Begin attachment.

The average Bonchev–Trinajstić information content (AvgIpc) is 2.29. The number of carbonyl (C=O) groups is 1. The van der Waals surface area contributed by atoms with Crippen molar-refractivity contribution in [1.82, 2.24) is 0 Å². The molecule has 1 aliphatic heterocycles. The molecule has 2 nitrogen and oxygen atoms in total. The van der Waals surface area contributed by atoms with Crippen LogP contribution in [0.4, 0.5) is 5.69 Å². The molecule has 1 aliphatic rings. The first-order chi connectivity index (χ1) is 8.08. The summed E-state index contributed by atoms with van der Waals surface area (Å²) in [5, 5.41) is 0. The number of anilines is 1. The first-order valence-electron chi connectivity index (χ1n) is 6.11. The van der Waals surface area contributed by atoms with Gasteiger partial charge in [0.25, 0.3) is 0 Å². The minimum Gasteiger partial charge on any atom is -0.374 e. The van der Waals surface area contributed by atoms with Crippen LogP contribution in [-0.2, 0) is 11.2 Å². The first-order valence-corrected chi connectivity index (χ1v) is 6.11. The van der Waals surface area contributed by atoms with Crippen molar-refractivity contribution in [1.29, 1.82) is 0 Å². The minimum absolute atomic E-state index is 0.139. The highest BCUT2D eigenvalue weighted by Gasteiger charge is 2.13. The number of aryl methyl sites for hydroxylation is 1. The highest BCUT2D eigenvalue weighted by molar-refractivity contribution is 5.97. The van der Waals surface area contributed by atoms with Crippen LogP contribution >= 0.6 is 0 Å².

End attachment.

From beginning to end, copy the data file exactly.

The average Bonchev–Trinajstić information content (AvgIpc) is 2.29. The number of carbonyl (C=O) groups is 1. The van der Waals surface area contributed by atoms with Crippen molar-refractivity contribution in [1.82, 2.24) is 0 Å². The molecule has 1 aliphatic heterocycles. The molecule has 2 nitrogen and oxygen atoms in total. The van der Waals surface area contributed by atoms with Crippen LogP contribution in [0.4, 0.5) is 5.69 Å². The molecule has 1 aliphatic rings. The first-order chi connectivity index (χ1) is 8.08. The summed E-state index contributed by atoms with van der Waals surface area (Å²) in [5, 5.41) is 0. The number of anilines is 1. The first-order valence-electron chi connectivity index (χ1n) is 6.11. The van der Waals surface area contributed by atoms with Gasteiger partial charge in [0.25, 0.3) is 0 Å². The minimum Gasteiger partial charge on any atom is -0.374 e. The van der Waals surface area contributed by atoms with Crippen LogP contribution in [-0.2, 0) is 11.2 Å². The first-order valence-corrected chi connectivity index (χ1v) is 6.11. The van der Waals surface area contributed by atoms with Crippen molar-refractivity contribution in [1.29, 1.82) is 0 Å². The minimum absolute atomic E-state index is 0.139. The highest BCUT2D eigenvalue weighted by Gasteiger charge is 2.13. The number of aryl methyl sites for hydroxylation is 1. The highest BCUT2D eigenvalue weighted by molar-refractivity contribution is 5.97. The van der Waals surface area contributed by atoms with Crippen LogP contribution >= 0.6 is 0 Å².